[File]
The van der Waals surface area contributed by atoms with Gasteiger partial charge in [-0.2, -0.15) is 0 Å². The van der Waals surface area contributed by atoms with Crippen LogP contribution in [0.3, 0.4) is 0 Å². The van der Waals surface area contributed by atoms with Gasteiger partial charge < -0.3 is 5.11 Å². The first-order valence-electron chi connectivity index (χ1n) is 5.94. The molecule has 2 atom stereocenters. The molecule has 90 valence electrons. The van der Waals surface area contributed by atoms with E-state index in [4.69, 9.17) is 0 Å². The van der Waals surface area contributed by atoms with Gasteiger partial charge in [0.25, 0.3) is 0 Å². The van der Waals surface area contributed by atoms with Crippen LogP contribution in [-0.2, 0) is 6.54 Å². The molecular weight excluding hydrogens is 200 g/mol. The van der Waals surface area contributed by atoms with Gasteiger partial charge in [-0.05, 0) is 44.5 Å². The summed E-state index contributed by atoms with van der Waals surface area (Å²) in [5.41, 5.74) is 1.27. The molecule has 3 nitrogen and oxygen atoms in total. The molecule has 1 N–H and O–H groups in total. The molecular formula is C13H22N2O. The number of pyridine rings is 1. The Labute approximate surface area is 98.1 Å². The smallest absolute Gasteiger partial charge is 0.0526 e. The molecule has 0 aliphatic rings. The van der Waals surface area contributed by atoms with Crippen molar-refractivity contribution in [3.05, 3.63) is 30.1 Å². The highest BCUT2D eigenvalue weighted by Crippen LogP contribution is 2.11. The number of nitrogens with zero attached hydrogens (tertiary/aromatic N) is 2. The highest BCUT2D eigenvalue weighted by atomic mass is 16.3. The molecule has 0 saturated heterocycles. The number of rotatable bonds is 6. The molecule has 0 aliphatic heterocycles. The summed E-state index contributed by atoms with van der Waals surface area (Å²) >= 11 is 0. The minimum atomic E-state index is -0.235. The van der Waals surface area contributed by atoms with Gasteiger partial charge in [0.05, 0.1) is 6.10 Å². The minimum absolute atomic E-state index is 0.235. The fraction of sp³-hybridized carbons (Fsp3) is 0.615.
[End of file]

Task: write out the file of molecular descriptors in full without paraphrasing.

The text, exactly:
The van der Waals surface area contributed by atoms with Gasteiger partial charge in [-0.2, -0.15) is 0 Å². The van der Waals surface area contributed by atoms with Crippen LogP contribution in [0.3, 0.4) is 0 Å². The van der Waals surface area contributed by atoms with Gasteiger partial charge < -0.3 is 5.11 Å². The first-order valence-electron chi connectivity index (χ1n) is 5.94. The molecule has 2 atom stereocenters. The molecule has 90 valence electrons. The van der Waals surface area contributed by atoms with E-state index in [4.69, 9.17) is 0 Å². The van der Waals surface area contributed by atoms with Gasteiger partial charge in [0.25, 0.3) is 0 Å². The van der Waals surface area contributed by atoms with Crippen LogP contribution in [-0.2, 0) is 6.54 Å². The molecular weight excluding hydrogens is 200 g/mol. The van der Waals surface area contributed by atoms with Gasteiger partial charge in [-0.05, 0) is 44.5 Å². The summed E-state index contributed by atoms with van der Waals surface area (Å²) in [5.41, 5.74) is 1.27. The molecule has 3 nitrogen and oxygen atoms in total. The molecule has 1 N–H and O–H groups in total. The molecular formula is C13H22N2O. The number of pyridine rings is 1. The Labute approximate surface area is 98.1 Å². The smallest absolute Gasteiger partial charge is 0.0526 e. The molecule has 0 aliphatic rings. The van der Waals surface area contributed by atoms with Crippen molar-refractivity contribution in [3.05, 3.63) is 30.1 Å². The highest BCUT2D eigenvalue weighted by Crippen LogP contribution is 2.11. The number of nitrogens with zero attached hydrogens (tertiary/aromatic N) is 2. The highest BCUT2D eigenvalue weighted by atomic mass is 16.3. The molecule has 0 saturated heterocycles. The number of rotatable bonds is 6. The molecule has 0 aliphatic heterocycles. The summed E-state index contributed by atoms with van der Waals surface area (Å²) >= 11 is 0. The minimum atomic E-state index is -0.235. The van der Waals surface area contributed by atoms with Gasteiger partial charge in [0.05, 0.1) is 6.10 Å². The minimum absolute atomic E-state index is 0.235. The fraction of sp³-hybridized carbons (Fsp3) is 0.615.